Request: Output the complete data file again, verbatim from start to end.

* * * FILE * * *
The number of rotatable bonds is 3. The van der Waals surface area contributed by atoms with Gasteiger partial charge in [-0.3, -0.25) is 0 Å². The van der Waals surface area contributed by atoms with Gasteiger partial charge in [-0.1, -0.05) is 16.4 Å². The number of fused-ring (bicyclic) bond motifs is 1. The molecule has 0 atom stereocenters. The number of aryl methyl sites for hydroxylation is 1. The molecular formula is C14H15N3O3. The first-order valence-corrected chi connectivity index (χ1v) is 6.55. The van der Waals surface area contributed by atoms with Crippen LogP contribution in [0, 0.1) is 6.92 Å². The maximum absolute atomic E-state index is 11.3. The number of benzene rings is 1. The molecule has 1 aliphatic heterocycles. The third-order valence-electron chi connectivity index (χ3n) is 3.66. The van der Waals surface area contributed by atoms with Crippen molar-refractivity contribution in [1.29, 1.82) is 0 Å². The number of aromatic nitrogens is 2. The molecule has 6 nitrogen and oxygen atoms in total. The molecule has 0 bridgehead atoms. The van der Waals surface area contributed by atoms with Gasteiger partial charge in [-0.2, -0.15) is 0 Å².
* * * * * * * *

The number of rotatable bonds is 3. The van der Waals surface area contributed by atoms with Gasteiger partial charge in [-0.3, -0.25) is 0 Å². The van der Waals surface area contributed by atoms with Gasteiger partial charge in [-0.1, -0.05) is 16.4 Å². The number of fused-ring (bicyclic) bond motifs is 1. The molecule has 0 atom stereocenters. The number of aryl methyl sites for hydroxylation is 1. The molecular formula is C14H15N3O3. The first-order valence-corrected chi connectivity index (χ1v) is 6.55. The van der Waals surface area contributed by atoms with Crippen LogP contribution in [0, 0.1) is 6.92 Å². The maximum absolute atomic E-state index is 11.3. The number of benzene rings is 1. The molecule has 1 aliphatic heterocycles. The third-order valence-electron chi connectivity index (χ3n) is 3.66. The van der Waals surface area contributed by atoms with Crippen molar-refractivity contribution in [1.29, 1.82) is 0 Å². The number of aromatic nitrogens is 2. The molecule has 6 nitrogen and oxygen atoms in total. The molecule has 0 bridgehead atoms. The van der Waals surface area contributed by atoms with Gasteiger partial charge in [-0.2, -0.15) is 0 Å².